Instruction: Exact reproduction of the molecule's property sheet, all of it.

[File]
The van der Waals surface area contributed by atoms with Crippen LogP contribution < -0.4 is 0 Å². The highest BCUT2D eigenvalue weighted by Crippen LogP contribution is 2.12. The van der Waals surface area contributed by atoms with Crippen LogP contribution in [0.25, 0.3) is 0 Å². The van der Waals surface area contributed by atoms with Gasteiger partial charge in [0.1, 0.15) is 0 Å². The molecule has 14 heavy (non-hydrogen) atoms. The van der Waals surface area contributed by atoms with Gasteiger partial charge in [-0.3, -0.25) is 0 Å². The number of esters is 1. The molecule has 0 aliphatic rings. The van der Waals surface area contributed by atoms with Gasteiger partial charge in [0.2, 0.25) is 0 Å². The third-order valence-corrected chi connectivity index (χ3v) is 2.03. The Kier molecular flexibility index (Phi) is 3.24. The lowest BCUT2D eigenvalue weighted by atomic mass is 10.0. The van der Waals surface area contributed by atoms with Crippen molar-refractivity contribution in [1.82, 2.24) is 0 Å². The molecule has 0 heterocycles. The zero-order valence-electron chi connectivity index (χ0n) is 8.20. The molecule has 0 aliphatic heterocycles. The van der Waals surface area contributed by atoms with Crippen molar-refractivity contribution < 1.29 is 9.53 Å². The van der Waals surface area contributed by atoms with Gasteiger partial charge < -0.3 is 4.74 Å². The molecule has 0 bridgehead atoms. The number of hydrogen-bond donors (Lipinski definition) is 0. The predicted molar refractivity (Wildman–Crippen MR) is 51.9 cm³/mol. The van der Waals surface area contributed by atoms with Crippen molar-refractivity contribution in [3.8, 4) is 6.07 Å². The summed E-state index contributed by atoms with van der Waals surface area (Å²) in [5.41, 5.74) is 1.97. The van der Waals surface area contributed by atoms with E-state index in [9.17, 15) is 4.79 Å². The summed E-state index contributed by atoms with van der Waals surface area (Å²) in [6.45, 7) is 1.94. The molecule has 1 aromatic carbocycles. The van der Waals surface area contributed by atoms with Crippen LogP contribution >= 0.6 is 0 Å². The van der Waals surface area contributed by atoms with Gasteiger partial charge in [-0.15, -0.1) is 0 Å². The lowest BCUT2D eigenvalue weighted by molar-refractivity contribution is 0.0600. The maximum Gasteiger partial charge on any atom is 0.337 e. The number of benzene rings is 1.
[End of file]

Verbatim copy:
The van der Waals surface area contributed by atoms with Crippen LogP contribution < -0.4 is 0 Å². The highest BCUT2D eigenvalue weighted by Crippen LogP contribution is 2.12. The van der Waals surface area contributed by atoms with Crippen LogP contribution in [0.25, 0.3) is 0 Å². The van der Waals surface area contributed by atoms with Gasteiger partial charge in [0.1, 0.15) is 0 Å². The molecule has 14 heavy (non-hydrogen) atoms. The van der Waals surface area contributed by atoms with Gasteiger partial charge in [-0.3, -0.25) is 0 Å². The number of esters is 1. The molecule has 0 aliphatic rings. The van der Waals surface area contributed by atoms with Gasteiger partial charge in [0.2, 0.25) is 0 Å². The third-order valence-corrected chi connectivity index (χ3v) is 2.03. The Kier molecular flexibility index (Phi) is 3.24. The lowest BCUT2D eigenvalue weighted by atomic mass is 10.0. The van der Waals surface area contributed by atoms with Crippen molar-refractivity contribution in [1.82, 2.24) is 0 Å². The molecule has 0 heterocycles. The zero-order valence-electron chi connectivity index (χ0n) is 8.20. The molecule has 0 aliphatic heterocycles. The van der Waals surface area contributed by atoms with Crippen molar-refractivity contribution < 1.29 is 9.53 Å². The van der Waals surface area contributed by atoms with Gasteiger partial charge < -0.3 is 4.74 Å². The molecule has 0 bridgehead atoms. The number of hydrogen-bond donors (Lipinski definition) is 0. The predicted molar refractivity (Wildman–Crippen MR) is 51.9 cm³/mol. The van der Waals surface area contributed by atoms with Crippen molar-refractivity contribution in [3.8, 4) is 6.07 Å². The summed E-state index contributed by atoms with van der Waals surface area (Å²) in [5.41, 5.74) is 1.97. The van der Waals surface area contributed by atoms with E-state index in [9.17, 15) is 4.79 Å². The summed E-state index contributed by atoms with van der Waals surface area (Å²) in [6.45, 7) is 1.94. The molecule has 1 aromatic carbocycles. The van der Waals surface area contributed by atoms with Crippen LogP contribution >= 0.6 is 0 Å². The van der Waals surface area contributed by atoms with Gasteiger partial charge in [-0.15, -0.1) is 0 Å². The lowest BCUT2D eigenvalue weighted by molar-refractivity contribution is 0.0600. The maximum Gasteiger partial charge on any atom is 0.337 e. The number of benzene rings is 1.